Unless they toss in a new conflict that they haven’t introduced, the only question left in Kamen Teacher (仮面ティーチャー) is how Araki (Fujigaya Taisuke) is going to win over Kusanagi Keigo (Jesse). The writers decided to give us a batch of new delinquent students in order to further the plot to the point where Araki and Keigo came into direct confrontation. But not that those students seemed to have abandoned their evil ways . . .
. . . I guess it’s unavoidable that we get a fresh batch of troubled students to help the plot along for the rest of the way.
Seems like the new guy, Misaki Tomoya, isn’t completely unknown, though – Kinzo (Kikuchi Fuma) sure looks at him menacingly enough to guarantee that they have a history.
It doesn’t take any time at all before Bon (Kyomoto Taiga) gives Araki the low-down on Misaki. In fact, Bon took Misaki’s position in M4 – the school’s four top delinquents – when Misaki left.
The guy in charge seems to think that this will be a special challenge for the Kamen Teacher.
Looks like it’s also one for Kinzo and Shishimaru (Kishi Yuta). Good thing Kinzo has that punching bag to work out his frustrations on, because I doubt the Kamen Teacher would appreciate him going on a rampage again.
Now, while they might try to get us to think that this episode is about how Araki deals with Misaki, that’s just a bit of misdirection – some script-writing sleight-of-hand. The real question is how this mini-conflict alters the situation between Araki and Keigo, and possibly between Araki and Kinzo.
After the opening title sequence finishes, we go straight into a Kinpatsu-sensei scene which seems superficial as usual . . .
. . . but that’s all right, because Araki isn’t watching anyway. Saeko (Yamamoto Maika) is still being a bummer after finding out about Araki being the Kamen Teacher.
While it sounds like Misaki actually killed someone, the teachers in the office seem to be willing to forgive that because he’s being diligent in their classes now.
As Araki points out, people can change, and he uses this as a way of getting the other teachers to see that it’s worthwhile believing in the students. Gotta feel like he’s being overly optimistic this time, though.
The principal, though, is not so sanguine about the whole thing. He summons both Kamen Teachers at his disposal – Araki and Keigo – to tell them to keep an eye on Misaki. He has a profile of the student in front of him, and I have to wonder whether Japanese schools would really have an “Ability Score” triangle that rates students “Strength”, “Intellect”, and “Energy”. I don’t even though if its possible to rate Energy very well, much less Intellect, but while we’re making school like a role-playing game, shouldn’t there also be stats for agility and my two favorites – luck and charisma?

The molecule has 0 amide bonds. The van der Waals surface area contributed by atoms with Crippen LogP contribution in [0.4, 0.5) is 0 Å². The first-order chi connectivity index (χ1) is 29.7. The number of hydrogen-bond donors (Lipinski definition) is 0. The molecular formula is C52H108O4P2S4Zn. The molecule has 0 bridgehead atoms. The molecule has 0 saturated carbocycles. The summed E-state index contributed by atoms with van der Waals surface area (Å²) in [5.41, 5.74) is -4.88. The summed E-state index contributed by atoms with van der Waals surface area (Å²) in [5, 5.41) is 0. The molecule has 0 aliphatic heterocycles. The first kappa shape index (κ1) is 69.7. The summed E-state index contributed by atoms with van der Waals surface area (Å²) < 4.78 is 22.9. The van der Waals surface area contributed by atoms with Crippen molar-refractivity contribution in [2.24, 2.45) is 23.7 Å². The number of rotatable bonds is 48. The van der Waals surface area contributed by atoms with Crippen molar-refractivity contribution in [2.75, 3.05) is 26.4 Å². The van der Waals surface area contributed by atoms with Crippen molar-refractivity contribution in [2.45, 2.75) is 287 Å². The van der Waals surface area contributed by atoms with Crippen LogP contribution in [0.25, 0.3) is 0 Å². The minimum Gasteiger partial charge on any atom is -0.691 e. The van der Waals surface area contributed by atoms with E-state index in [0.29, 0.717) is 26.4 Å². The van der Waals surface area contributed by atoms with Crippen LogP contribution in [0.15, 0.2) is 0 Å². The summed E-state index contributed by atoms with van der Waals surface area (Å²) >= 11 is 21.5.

It also seems weird that those things and the names of the fields would be in English, including stuff like “Father” and “Mother”. Oh, and that field that said “CODE” was just pure useless gibberish that don’t need to be in a profile.
Anyway, the principal orders them not to be merciful, but Araki objects, saying that Misaki has changed. I guess if he’s so sure about it . . . maybe the writers do intend for him to be right? Hard to say.
It was interesting to see both Araki and Keigo in the principal’s office, but disappointing that Keigo didn’t push back against Araki’s optimism. Keigo’s ultimate “leave it up to me” might have been enough of a signal of his thoughts, though.
Araki and Ichimura have a little moment of reflection:
But I’m waiting for the fun to begin. Why does it look like the Dark Kamen Teacher has messed up Kotaro (Maeda Goki)’s gang? I thought Kotaro was supposed to be on the straight and narrow now.
Misaki stokes the fire a bit, and Kotaro looks pissed.
Araki asks Keigo what he was doing, but Keigo says he didn’t do anything to Kotaro’s gang, though he certainly doesn’t mind that someone else took care of them.
Of course, that’s a stupid way to look at things – people taking the law into their own hands are even more of a problem than the delinquents and criminals, because at least the delinquents and criminals know they’re doing something wrong when they’re violent. The vigilantes feel that they’re justified.
And now, Kotaro is looking for revenge and Ryota (Yanagi Shuntaro) is at his side.
They hunt for the attackers in the same place Kotaro’s gang got beat up . . .
. . . and see this:
If those are impostors, they sure got the clothing down perfect. Unusually accurate, considering most people who meet either Kamen Teacher are likely to only have seconds before they get pummeled.
What’s going on?
The students aren’t the only ones who are puzzled and speechless.
Well, actually, there’s one student who seems to be saying plenty.
Misaki is clearly aiming to instigate a revolt against the Kamen Teachers.
So . . . what are the Kamen Teachers going to do about this?
Well, you’re going to have to watch to find out, because I’m going to keep the rest of the details out as spoilers.
I can say, though, that the situation doesn’t end with this episode, so to some extent I’ll have to withhold judgment.
I was a bit disappointed with the fact that Keigo seemed a bit weak when it came down to fighting in this episode. I thought the Kamen Teachers were supposed to be somewhat superhuman or at least highly-trained, but it sure didn’t look like it this time.
Otherwise, everything was pretty much as-expected after Misaki’s angle was clear. Hopefully we’ll get some real surprises next time.